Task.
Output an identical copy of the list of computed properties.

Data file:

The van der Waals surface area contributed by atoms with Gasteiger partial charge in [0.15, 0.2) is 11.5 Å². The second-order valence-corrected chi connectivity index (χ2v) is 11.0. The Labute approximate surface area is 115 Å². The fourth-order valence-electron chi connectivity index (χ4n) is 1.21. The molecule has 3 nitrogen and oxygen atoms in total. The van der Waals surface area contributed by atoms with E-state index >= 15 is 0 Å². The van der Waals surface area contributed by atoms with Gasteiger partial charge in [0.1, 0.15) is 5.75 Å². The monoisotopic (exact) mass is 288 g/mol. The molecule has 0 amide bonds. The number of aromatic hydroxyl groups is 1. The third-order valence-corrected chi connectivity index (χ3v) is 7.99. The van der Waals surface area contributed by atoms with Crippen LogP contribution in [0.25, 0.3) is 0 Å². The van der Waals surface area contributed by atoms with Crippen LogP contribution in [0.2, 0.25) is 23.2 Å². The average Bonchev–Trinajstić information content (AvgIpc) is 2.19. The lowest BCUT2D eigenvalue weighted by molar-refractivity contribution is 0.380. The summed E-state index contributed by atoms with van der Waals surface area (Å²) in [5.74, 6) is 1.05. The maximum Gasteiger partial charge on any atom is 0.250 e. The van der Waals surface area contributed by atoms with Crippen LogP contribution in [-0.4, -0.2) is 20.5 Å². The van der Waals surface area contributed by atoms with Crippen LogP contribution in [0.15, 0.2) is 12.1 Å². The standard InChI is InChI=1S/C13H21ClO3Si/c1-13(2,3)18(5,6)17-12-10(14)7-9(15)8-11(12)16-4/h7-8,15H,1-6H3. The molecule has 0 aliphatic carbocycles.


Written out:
The van der Waals surface area contributed by atoms with Gasteiger partial charge in [0.15, 0.2) is 11.5 Å². The second-order valence-corrected chi connectivity index (χ2v) is 11.0. The Labute approximate surface area is 115 Å². The fourth-order valence-electron chi connectivity index (χ4n) is 1.21. The molecule has 3 nitrogen and oxygen atoms in total. The van der Waals surface area contributed by atoms with E-state index >= 15 is 0 Å². The van der Waals surface area contributed by atoms with Gasteiger partial charge in [0.1, 0.15) is 5.75 Å². The monoisotopic (exact) mass is 288 g/mol. The molecule has 0 amide bonds. The number of aromatic hydroxyl groups is 1. The third-order valence-corrected chi connectivity index (χ3v) is 7.99. The van der Waals surface area contributed by atoms with Crippen LogP contribution in [0.25, 0.3) is 0 Å². The van der Waals surface area contributed by atoms with Crippen LogP contribution in [0.2, 0.25) is 23.2 Å². The average Bonchev–Trinajstić information content (AvgIpc) is 2.19. The lowest BCUT2D eigenvalue weighted by molar-refractivity contribution is 0.380. The summed E-state index contributed by atoms with van der Waals surface area (Å²) in [5.74, 6) is 1.05. The maximum Gasteiger partial charge on any atom is 0.250 e. The van der Waals surface area contributed by atoms with Crippen LogP contribution in [-0.4, -0.2) is 20.5 Å². The van der Waals surface area contributed by atoms with Crippen LogP contribution in [0.15, 0.2) is 12.1 Å². The standard InChI is InChI=1S/C13H21ClO3Si/c1-13(2,3)18(5,6)17-12-10(14)7-9(15)8-11(12)16-4/h7-8,15H,1-6H3. The molecule has 0 aliphatic carbocycles.